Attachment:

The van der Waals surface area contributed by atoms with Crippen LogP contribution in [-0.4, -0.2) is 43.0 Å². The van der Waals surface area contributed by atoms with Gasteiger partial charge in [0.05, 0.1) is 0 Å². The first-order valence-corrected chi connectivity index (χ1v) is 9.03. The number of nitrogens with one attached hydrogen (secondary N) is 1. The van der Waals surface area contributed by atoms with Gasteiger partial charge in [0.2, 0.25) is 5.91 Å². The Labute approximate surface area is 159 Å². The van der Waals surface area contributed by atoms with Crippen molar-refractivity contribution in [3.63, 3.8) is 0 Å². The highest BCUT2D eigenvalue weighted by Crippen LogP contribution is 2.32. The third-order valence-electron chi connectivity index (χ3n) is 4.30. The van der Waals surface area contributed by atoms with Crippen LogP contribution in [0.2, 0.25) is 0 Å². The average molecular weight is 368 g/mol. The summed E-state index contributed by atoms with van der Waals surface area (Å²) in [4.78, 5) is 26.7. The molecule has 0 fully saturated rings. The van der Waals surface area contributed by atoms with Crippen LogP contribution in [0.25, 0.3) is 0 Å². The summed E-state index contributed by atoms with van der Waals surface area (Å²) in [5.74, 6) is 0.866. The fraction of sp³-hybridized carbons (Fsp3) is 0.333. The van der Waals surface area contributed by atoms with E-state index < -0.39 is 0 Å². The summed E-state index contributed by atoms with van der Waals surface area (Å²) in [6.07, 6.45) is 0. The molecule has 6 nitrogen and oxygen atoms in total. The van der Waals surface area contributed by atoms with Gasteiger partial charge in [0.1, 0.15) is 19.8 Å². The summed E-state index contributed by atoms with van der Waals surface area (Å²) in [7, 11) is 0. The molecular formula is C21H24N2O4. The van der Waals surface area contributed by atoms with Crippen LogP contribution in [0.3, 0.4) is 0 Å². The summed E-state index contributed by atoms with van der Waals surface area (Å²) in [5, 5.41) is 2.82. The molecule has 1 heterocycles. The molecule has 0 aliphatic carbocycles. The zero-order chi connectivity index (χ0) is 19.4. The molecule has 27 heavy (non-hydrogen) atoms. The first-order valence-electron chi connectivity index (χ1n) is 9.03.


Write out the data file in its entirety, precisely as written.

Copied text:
The van der Waals surface area contributed by atoms with Crippen LogP contribution in [-0.4, -0.2) is 43.0 Å². The van der Waals surface area contributed by atoms with Gasteiger partial charge in [0.05, 0.1) is 0 Å². The first-order valence-corrected chi connectivity index (χ1v) is 9.03. The number of nitrogens with one attached hydrogen (secondary N) is 1. The van der Waals surface area contributed by atoms with Gasteiger partial charge in [0.2, 0.25) is 5.91 Å². The Labute approximate surface area is 159 Å². The van der Waals surface area contributed by atoms with Crippen molar-refractivity contribution in [3.63, 3.8) is 0 Å². The highest BCUT2D eigenvalue weighted by Crippen LogP contribution is 2.32. The third-order valence-electron chi connectivity index (χ3n) is 4.30. The van der Waals surface area contributed by atoms with Crippen LogP contribution in [0.2, 0.25) is 0 Å². The average molecular weight is 368 g/mol. The summed E-state index contributed by atoms with van der Waals surface area (Å²) in [4.78, 5) is 26.7. The molecule has 0 fully saturated rings. The van der Waals surface area contributed by atoms with Crippen LogP contribution in [0.25, 0.3) is 0 Å². The summed E-state index contributed by atoms with van der Waals surface area (Å²) in [5.74, 6) is 0.866. The fraction of sp³-hybridized carbons (Fsp3) is 0.333. The van der Waals surface area contributed by atoms with E-state index < -0.39 is 0 Å². The summed E-state index contributed by atoms with van der Waals surface area (Å²) in [6.07, 6.45) is 0. The molecule has 6 nitrogen and oxygen atoms in total. The van der Waals surface area contributed by atoms with Gasteiger partial charge in [0.1, 0.15) is 19.8 Å². The summed E-state index contributed by atoms with van der Waals surface area (Å²) in [7, 11) is 0. The molecular formula is C21H24N2O4. The van der Waals surface area contributed by atoms with Crippen LogP contribution in [0.3, 0.4) is 0 Å². The summed E-state index contributed by atoms with van der Waals surface area (Å²) in [5, 5.41) is 2.82. The molecule has 1 heterocycles. The molecule has 0 aliphatic carbocycles. The zero-order chi connectivity index (χ0) is 19.4. The molecule has 27 heavy (non-hydrogen) atoms. The first-order valence-electron chi connectivity index (χ1n) is 9.03.